• http://www.toddstadler.com/ tODD

    I will listen to Peggy Noonan’s conservative sartorial opinions when she stops wearing business suits — with pants, even! What, is she some sort of liberal cross-dresser?!

    Where is her floor-length skirt? Where is her lacy collar that covers up her entire neck? The long sleeves, where are they? Her blouse is open so low I can see flesh below her collarbone, the whore!

    Also, what sort of modern liberal nonsense is this where women are able to express their opinions publicly in a newspaper now?

    What has our world come to? I ask you! We should have never given them the vote.

  • http://www.toddstadler.com/ tODD

    I will listen to Peggy Noonan’s conservative sartorial opinions when she stops wearing business suits — with pants, even! What, is she some sort of liberal cross-dresser?!

    Where is her floor-length skirt? Where is her lacy collar that covers up her entire neck? The long sleeves, where are they? Her blouse is open so low I can see flesh below her collarbone, the whore!

    Also, what sort of modern liberal nonsense is this where women are able to express their opinions publicly in a newspaper now?

    What has our world come to? I ask you! We should have never given them the vote.

  • http://www.toddstadler.com/ tODD

    For her next trick, Peggy Noonan will express shock — shock! — upon learning that American soldiers sometimes drink too much alcohol and may also have caroused with other people … sexually. This in spite of the fact that they also are professionals willing to die for other people. Noonan will blame this carousing on the invention of rock and/or roll.

  • http://www.toddstadler.com/ tODD

    For her next trick, Peggy Noonan will express shock — shock! — upon learning that American soldiers sometimes drink too much alcohol and may also have caroused with other people … sexually. This in spite of the fact that they also are professionals willing to die for other people. Noonan will blame this carousing on the invention of rock and/or roll.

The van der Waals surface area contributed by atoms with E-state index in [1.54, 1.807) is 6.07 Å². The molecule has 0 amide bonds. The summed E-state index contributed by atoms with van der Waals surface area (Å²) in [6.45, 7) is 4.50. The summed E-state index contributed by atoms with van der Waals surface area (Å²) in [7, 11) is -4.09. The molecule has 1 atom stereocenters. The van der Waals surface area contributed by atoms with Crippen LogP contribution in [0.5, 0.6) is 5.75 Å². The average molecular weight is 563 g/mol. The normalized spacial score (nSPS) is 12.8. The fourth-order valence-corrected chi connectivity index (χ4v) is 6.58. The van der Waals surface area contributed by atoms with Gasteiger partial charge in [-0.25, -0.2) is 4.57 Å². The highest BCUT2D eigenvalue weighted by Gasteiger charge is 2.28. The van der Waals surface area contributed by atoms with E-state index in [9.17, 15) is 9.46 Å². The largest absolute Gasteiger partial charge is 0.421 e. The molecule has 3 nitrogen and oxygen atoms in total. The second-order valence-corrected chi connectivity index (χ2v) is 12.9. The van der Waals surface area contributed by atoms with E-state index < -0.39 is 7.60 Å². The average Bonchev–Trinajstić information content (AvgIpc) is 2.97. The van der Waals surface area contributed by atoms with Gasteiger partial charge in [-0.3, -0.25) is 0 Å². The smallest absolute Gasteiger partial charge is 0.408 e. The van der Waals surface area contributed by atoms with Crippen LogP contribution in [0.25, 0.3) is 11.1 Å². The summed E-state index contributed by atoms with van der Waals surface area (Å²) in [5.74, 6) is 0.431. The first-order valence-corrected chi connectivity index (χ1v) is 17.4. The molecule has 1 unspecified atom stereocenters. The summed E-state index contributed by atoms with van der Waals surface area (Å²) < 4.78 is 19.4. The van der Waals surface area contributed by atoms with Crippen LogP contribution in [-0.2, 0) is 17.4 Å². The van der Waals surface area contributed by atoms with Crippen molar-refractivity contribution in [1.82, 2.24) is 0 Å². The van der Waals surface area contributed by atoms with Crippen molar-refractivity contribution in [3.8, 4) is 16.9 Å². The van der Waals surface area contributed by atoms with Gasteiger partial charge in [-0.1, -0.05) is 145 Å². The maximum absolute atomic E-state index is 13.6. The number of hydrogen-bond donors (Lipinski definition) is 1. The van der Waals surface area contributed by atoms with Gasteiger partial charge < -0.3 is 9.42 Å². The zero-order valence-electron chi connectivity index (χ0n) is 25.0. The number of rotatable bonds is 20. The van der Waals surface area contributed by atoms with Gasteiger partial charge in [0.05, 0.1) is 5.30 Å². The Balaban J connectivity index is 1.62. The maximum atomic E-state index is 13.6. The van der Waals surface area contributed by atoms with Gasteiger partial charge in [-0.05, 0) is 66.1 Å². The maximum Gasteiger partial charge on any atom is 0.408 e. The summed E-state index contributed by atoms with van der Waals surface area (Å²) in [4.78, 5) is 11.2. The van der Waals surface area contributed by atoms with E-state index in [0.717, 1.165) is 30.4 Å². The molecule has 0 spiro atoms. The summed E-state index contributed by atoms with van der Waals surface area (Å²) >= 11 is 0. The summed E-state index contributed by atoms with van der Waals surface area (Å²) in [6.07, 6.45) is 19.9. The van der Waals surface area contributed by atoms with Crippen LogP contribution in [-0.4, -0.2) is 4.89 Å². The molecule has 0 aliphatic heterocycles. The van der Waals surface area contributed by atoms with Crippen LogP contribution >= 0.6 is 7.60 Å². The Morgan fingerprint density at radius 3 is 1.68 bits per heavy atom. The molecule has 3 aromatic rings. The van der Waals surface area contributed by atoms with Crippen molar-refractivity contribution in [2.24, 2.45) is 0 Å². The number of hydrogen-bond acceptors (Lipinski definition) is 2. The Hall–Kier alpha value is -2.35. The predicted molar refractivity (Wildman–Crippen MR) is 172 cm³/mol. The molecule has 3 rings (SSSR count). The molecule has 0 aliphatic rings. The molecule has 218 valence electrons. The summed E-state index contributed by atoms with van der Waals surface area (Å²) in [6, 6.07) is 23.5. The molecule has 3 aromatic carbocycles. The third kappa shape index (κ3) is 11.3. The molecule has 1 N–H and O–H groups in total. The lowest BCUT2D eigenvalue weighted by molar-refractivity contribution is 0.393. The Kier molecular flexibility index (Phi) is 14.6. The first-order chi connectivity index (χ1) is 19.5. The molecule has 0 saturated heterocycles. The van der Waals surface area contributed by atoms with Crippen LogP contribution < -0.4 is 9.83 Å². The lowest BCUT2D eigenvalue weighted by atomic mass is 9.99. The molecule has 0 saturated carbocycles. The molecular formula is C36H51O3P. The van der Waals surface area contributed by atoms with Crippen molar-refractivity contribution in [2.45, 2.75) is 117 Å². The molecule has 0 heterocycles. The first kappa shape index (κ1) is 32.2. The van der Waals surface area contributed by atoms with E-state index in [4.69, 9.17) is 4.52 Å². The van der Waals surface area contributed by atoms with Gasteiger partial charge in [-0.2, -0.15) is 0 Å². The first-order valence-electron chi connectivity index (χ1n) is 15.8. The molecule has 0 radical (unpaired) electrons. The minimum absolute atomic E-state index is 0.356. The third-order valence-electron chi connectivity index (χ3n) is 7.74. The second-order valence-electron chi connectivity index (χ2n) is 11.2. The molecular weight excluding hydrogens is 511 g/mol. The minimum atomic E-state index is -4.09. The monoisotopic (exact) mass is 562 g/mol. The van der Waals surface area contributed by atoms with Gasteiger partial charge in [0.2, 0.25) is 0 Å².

• http://www.toddstadler.com/ tODD

    Also, I was too busy to comment on the previous thread about Noonan’s brilliant column, but could someone please explain to me how 76% of Americans think we’re on the wrong track as a nation because they don’t like what has happened to our culture?

    Were all the respondants in that poll somehow not part of American culture? Did they just get lucky and happen to call all the (very few) upstanding people that are left?

    Because I’m being asked to believe that (1) our culture celebrates licentiousness, a loss of community, and the fact that there is no right or wrong, and (2) our culture is very worried about the fact that there’s so much licentiousness, a loss of community, and so on.

    How’s that work?

  • http://www.toddstadler.com/ tODD

    Also, I was too busy to comment on the previous thread about Noonan’s brilliant column, but could someone please explain to me how 76% of Americans think we’re on the wrong track as a nation because they don’t like what has happened to our culture?

    Were all the respondants in that poll somehow not part of American culture? Did they just get lucky and happen to call all the (very few) upstanding people that are left?

    Because I’m being asked to believe that (1) our culture celebrates licentiousness, a loss of community, and the fact that there is no right or wrong, and (2) our culture is very worried about the fact that there’s so much licentiousness, a loss of community, and so on.

    How’s that work?

  • SKPeterson